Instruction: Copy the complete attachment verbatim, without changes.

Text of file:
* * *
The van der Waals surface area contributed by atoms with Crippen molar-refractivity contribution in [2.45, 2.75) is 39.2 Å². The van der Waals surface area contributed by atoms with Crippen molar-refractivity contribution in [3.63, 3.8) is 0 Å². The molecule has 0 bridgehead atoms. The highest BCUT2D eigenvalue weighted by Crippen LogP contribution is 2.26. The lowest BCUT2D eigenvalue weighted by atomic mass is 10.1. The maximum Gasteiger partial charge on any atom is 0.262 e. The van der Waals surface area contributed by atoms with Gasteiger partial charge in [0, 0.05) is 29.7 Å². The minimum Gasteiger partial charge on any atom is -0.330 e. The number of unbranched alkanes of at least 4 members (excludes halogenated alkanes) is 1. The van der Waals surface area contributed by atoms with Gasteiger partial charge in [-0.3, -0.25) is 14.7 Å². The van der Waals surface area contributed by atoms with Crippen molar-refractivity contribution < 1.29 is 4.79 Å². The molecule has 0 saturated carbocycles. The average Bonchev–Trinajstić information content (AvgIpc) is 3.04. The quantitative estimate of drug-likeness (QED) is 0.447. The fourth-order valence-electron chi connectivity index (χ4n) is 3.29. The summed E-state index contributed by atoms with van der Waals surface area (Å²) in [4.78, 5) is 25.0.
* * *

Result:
The van der Waals surface area contributed by atoms with Crippen molar-refractivity contribution in [2.45, 2.75) is 39.2 Å². The van der Waals surface area contributed by atoms with Crippen molar-refractivity contribution in [3.63, 3.8) is 0 Å². The molecule has 0 bridgehead atoms. The highest BCUT2D eigenvalue weighted by Crippen LogP contribution is 2.26. The lowest BCUT2D eigenvalue weighted by atomic mass is 10.1. The maximum Gasteiger partial charge on any atom is 0.262 e. The van der Waals surface area contributed by atoms with Gasteiger partial charge in [0, 0.05) is 29.7 Å². The minimum Gasteiger partial charge on any atom is -0.330 e. The number of unbranched alkanes of at least 4 members (excludes halogenated alkanes) is 1. The van der Waals surface area contributed by atoms with Gasteiger partial charge in [-0.3, -0.25) is 14.7 Å². The van der Waals surface area contributed by atoms with Crippen molar-refractivity contribution < 1.29 is 4.79 Å². The molecule has 0 saturated carbocycles. The average Bonchev–Trinajstić information content (AvgIpc) is 3.04. The quantitative estimate of drug-likeness (QED) is 0.447. The fourth-order valence-electron chi connectivity index (χ4n) is 3.29. The summed E-state index contributed by atoms with van der Waals surface area (Å²) in [4.78, 5) is 25.0.